Q. Will you please discuss the pros and cons of a 50mm vs. a 100mm macro lens? I have a Canon EOS 620 and would like to get a macro lens primarily for wildflower photography. Which would you suggest?

Q. Can you tell me if anyone makes just a plain macro lens any more for my SLR?

Q. I have just discovered that the lens on my 35-70mm zoom has a green area marked "macro." I have messed around with it some and tried to make some close-up pictures of flowers, patterns and even some animal life. It seems to work OK but a person who is allegedly a professional photographer told me that it was a "second-class" way to shoot. She says I should buy a macro lens for close-up pictures. Is this true?

A. There are some very fine macro lenses on sale. They have improved so much that I consider macros among the best kinds of lenses made.

As a general rule, I prefer the 100mm to the 50mm. With the 100mm you will work a little further away from your subject -- a much easier way to shoot. The 100mm is a little heavier than the 50mm, but not that hard to carry.

The 50mm is a great lens to use with a bellows arrangement; the combination of these two enables you to make close-ups of a praying mantis's eyeballs. For the EOS, Canon makes both a 50mm and a new 100mm that I have been told is a wonderful lens.

I don't agree that the macro settings on the new SLR lenses are second class. I have several and use them a lot. I have found that they are sharp and easy to focus. And, of course, there is the all-round versatility given by the rest of the settings.

Q. I am interested in obtaining a Vivitar 28-210mm zoom lens. I have examined this lens being used by a friend and I believe it would be the solution to my present equipment, a 28-90mm Vivitar and a 70-210mm zoom Vivitar. I find myself hardly ever using the 70-210mm because it is heavy and I find it awkward. Have you anything to add about that 28-210mm that would help me make up my mind?

A. I have not yet tested that lens, but I've spoken to several people who have. Both reports were favorable. The sharpness and resolution of the lens is apparently very good. As for weight, balance and ease of use, that's a very subjective thing and you'll have to make that decision yourself.

Until recently I was somewhat suspicious of the zooms with the super range. Then I tried both the Pentax and Minolta 35-105mm zooms and knew we were on the way. I have just finished shooting with the Ricoh 28-200mm and was delighted with the results. Canon has a 50-200mm lens that EOS users are raving about.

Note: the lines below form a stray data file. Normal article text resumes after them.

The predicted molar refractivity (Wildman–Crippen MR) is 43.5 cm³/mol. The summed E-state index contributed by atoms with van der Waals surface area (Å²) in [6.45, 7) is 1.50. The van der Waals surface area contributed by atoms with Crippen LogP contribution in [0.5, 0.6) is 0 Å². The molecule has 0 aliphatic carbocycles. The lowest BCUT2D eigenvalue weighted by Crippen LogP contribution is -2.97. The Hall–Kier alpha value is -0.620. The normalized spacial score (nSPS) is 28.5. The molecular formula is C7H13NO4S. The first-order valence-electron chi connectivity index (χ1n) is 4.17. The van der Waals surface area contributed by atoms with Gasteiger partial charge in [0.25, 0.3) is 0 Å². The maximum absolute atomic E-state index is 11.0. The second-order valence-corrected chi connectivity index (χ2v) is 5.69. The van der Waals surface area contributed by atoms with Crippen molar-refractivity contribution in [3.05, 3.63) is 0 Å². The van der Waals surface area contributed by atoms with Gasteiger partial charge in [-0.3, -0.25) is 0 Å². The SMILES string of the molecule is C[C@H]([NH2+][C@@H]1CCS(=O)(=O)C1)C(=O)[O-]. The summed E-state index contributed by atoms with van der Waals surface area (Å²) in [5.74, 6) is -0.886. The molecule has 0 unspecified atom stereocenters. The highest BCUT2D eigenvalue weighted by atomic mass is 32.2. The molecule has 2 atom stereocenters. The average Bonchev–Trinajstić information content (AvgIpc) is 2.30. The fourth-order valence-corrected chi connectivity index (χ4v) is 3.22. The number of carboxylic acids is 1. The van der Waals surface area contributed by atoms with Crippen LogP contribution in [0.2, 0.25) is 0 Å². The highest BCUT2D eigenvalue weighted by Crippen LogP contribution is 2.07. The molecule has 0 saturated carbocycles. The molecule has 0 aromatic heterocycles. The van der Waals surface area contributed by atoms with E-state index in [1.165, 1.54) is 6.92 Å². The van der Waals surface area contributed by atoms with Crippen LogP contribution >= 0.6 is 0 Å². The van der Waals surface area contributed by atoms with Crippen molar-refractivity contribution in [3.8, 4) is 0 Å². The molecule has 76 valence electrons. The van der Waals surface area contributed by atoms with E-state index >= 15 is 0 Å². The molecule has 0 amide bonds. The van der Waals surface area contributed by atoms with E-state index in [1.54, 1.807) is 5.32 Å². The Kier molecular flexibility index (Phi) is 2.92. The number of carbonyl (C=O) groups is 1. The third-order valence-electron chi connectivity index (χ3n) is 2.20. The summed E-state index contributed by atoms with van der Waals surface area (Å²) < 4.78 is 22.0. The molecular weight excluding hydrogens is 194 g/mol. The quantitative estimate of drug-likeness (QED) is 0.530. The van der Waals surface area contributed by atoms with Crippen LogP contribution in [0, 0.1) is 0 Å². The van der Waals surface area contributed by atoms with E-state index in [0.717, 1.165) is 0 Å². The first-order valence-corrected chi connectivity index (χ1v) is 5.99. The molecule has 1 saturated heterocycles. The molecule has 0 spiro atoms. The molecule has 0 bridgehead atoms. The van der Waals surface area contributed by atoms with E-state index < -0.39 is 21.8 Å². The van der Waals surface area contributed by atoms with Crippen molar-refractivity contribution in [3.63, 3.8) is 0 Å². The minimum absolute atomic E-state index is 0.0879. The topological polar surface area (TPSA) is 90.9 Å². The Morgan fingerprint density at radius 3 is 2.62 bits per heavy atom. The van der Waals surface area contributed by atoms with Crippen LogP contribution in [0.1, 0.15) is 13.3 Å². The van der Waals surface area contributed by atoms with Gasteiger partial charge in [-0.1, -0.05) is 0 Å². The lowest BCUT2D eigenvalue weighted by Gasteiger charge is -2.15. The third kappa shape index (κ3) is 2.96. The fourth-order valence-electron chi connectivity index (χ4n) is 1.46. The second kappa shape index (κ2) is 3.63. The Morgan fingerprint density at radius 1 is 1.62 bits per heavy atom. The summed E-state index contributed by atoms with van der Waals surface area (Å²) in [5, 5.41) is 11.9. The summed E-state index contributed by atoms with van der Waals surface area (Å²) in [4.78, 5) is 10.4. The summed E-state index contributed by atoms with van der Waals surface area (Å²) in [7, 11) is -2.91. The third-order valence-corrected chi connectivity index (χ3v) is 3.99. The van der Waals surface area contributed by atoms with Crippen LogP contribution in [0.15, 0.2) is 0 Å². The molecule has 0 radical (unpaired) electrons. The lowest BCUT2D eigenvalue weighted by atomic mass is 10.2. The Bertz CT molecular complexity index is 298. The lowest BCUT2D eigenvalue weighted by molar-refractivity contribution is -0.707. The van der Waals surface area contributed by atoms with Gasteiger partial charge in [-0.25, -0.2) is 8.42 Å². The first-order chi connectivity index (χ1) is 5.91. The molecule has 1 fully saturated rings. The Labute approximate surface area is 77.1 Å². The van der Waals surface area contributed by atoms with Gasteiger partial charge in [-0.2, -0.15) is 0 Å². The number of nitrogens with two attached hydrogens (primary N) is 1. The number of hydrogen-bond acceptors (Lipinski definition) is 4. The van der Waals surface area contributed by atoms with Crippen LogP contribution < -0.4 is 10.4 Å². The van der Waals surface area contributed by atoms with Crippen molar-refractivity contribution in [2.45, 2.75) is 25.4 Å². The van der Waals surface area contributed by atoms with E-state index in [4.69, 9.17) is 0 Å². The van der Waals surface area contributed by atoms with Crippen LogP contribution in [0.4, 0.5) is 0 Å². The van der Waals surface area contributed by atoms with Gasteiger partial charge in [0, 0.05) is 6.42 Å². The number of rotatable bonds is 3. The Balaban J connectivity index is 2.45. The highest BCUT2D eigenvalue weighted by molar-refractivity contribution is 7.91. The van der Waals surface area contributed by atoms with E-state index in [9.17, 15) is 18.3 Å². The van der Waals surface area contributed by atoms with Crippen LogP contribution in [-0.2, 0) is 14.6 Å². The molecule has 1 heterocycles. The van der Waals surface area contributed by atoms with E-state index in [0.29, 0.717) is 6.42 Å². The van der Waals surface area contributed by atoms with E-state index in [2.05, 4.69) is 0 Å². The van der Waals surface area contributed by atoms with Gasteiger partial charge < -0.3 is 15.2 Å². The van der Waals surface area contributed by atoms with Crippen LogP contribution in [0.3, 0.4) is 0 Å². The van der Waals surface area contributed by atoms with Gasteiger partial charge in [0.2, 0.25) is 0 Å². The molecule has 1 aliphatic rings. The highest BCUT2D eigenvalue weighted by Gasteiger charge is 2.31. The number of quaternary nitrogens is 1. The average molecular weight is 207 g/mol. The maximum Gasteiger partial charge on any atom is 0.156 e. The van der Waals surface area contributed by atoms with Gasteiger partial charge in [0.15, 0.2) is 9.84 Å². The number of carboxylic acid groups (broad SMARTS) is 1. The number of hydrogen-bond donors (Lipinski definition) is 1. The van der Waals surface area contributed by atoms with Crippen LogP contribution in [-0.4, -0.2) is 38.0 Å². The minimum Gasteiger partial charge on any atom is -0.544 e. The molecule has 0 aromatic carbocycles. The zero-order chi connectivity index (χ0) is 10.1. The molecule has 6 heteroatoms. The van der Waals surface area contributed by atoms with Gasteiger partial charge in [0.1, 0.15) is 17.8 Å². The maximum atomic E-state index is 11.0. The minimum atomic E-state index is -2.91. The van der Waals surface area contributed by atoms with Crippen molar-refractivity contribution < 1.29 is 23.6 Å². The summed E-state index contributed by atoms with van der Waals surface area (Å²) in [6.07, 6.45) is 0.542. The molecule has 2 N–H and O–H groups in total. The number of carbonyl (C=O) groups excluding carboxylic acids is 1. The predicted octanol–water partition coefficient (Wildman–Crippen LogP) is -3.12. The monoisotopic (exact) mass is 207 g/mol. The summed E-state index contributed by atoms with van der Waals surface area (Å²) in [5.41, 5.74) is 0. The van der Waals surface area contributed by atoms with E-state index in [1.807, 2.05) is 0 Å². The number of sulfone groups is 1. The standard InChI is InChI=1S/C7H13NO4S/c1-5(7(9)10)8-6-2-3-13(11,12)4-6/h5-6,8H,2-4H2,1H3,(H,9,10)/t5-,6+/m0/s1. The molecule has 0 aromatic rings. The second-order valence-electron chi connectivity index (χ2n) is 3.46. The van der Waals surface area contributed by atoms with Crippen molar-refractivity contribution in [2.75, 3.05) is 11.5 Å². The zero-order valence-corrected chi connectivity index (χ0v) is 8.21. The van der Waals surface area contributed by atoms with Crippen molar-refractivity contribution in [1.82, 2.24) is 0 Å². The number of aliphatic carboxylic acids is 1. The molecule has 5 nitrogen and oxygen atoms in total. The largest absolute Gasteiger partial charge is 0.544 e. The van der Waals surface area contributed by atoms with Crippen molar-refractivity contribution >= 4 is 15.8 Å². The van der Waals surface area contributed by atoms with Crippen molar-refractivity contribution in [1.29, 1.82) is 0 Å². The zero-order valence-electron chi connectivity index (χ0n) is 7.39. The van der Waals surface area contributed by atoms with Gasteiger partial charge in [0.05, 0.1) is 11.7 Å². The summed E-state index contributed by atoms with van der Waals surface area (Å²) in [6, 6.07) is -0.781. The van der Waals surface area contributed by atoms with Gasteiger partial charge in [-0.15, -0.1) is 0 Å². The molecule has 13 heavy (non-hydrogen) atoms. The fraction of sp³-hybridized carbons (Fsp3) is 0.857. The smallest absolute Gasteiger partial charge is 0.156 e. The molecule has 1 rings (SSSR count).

Q. Please tell me how to take pictures of the night sky, particularly the moon. I have a single-lens reflex camera with both a 35-70mm zoom and a 70-210mm zoom. Do I really have to have a big telescope and a moving equatorial mount to do this?

A. No. Although using a powerful telescope with a motorized guided mount can allow you to photograph nebulae and very faraway objects, you can make very rewarding pictures with the equipment you have.

The most important thing you'll need is a really dark environment. You've got to get away from "light pollution," and this is no small task. The deserts of the Southwest and many of the national parks are great. At the Seashore National Park at Cape Hatteras, N.C., I found great places to view the night sky. On a clear night the moon seems very close.

For that reason, don't let yourself be fooled. That moon, especially the full moon, is extremely bright. I work in the program mode when shooting the moon, and the through-the-lens spot meter does the work. You'll find that with ISO 100 film you'll be shooting about 125th of a second at f-8. I like the shutter priority mode so that I will get as much speed and as little f-stop as possible.

I like to shoot slides for moon pictures. On a crystal-clear night (usually in the winter), I would use either Fuji Velvia or Kodak 100HC.

To make star pictures you'll have to use a tripod and make time exposures. I find I can usually shoot up to 25-30 seconds without getting "star trails," or the moving path patterns. You can also make some great pattern shots by leaving your shutter open for minutes.

Write Carl Kramer c/o Weekend, The Washington Post, 1150 15th St. NW, Washington, DC 20071.